OVERVIEWMany people will feel anxious or worried at some point in their life such as just
before a job interview or an exam etc. However, some people have a long termcondition where they feel anxious about a wide range of issues. Anxiety can occur along with other mental or physical illnesses. There are different types of anxiety disorder such as:
Generalised Anxiety Disorder - People with generalised anxiety disorder (GAD) go through the day filled with exaggerated worry and tension, even though there is little or nothing to provoke it. They anticipate disaster and are overly concerned about health issues, money, family problems, or difficulties at work. Sometimes just the thought of getting through the day produces anxiety.
Panic Disorder - When the feelings of distress overwhelm you, you can experience a panic attack. A panic attack is an exaggeration of the body's normal response to fear, stress or excitement. It is the rapid build-up of overwhelming sensations, such as a pounding heartbeat, feeling faint, sweating, nausea, chest pains, breathing discomfort, feelings of losing control, shaky limbs and legs turning to jelly.
Phobias - A phobia is an intense, irrational fear of something that poses little or no actual danger. Some of the more common specific phobias are centered around closed-in places, heights, escalators, tunnels, highway driving, water, flying, dogs. People with social phobia have an intense, persistent, and chronic fear of being watched and judged by others and of doing things that will embarrass them.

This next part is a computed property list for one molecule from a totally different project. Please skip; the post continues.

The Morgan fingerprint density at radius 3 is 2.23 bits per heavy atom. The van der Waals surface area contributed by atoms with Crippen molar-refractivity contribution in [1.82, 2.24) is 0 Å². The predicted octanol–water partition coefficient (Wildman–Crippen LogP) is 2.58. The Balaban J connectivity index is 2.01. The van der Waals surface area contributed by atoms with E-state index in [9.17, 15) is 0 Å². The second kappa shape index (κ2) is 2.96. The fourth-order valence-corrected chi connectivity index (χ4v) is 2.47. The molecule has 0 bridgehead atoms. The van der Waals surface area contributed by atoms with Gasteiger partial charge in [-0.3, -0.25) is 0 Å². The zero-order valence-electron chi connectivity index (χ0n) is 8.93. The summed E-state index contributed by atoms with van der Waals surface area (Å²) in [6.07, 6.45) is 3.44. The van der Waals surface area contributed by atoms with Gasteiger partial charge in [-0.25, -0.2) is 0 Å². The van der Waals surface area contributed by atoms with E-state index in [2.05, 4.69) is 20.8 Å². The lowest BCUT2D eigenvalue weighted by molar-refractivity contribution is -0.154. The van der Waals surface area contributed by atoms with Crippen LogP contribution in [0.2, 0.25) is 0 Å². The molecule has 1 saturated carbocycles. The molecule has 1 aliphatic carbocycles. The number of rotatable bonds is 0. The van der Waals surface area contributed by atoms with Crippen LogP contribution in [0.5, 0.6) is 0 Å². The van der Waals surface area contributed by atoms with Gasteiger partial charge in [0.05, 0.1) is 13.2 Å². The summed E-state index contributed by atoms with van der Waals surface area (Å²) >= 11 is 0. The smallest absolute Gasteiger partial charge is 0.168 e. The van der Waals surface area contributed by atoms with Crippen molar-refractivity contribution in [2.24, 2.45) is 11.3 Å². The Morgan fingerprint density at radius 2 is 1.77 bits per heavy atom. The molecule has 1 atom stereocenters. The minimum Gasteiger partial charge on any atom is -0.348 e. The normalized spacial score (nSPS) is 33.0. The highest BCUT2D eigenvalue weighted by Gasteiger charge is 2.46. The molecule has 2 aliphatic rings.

Post Traumatic Stress Disorder - PTSD develops after a terrifying ordeal that has involved physical harm or the threat of physical harm. It can result from a variety of traumatic incidents, such as mugging, rape, torture, being kidnapped or held captive, child abuse, car accidents, train wrecks, plane crashes, bombings, or natural disasters such as floods or earthquakes. People suffering from PTSD will try and avoid situations that remind them of the original incident. Most people with PTSD repeatedly relive the trauma in their thoughts during the day and in nightmares when they sleep. These are called flashbacks.
Obsessive Compulsive Disorder - People with OCD have persistent, upsetting thoughts (obsessions) and use rituals (compulsions) to control the anxiety these thoughts produce. Most of the time, the rituals end up controlling them. Common rituals are a need to repeatedly check things, touch things (especially in a particular sequence), or count things.
People often experience a range of symptoms when they feel anxious or stressed, which can interfere with your normal day-to-day activities. These include such as:
Medication will not cure anxiety disorders, but it can keep them under control while the person receives psychotherapy. If you are worried that you have an anxiety disorder speak to your GP.
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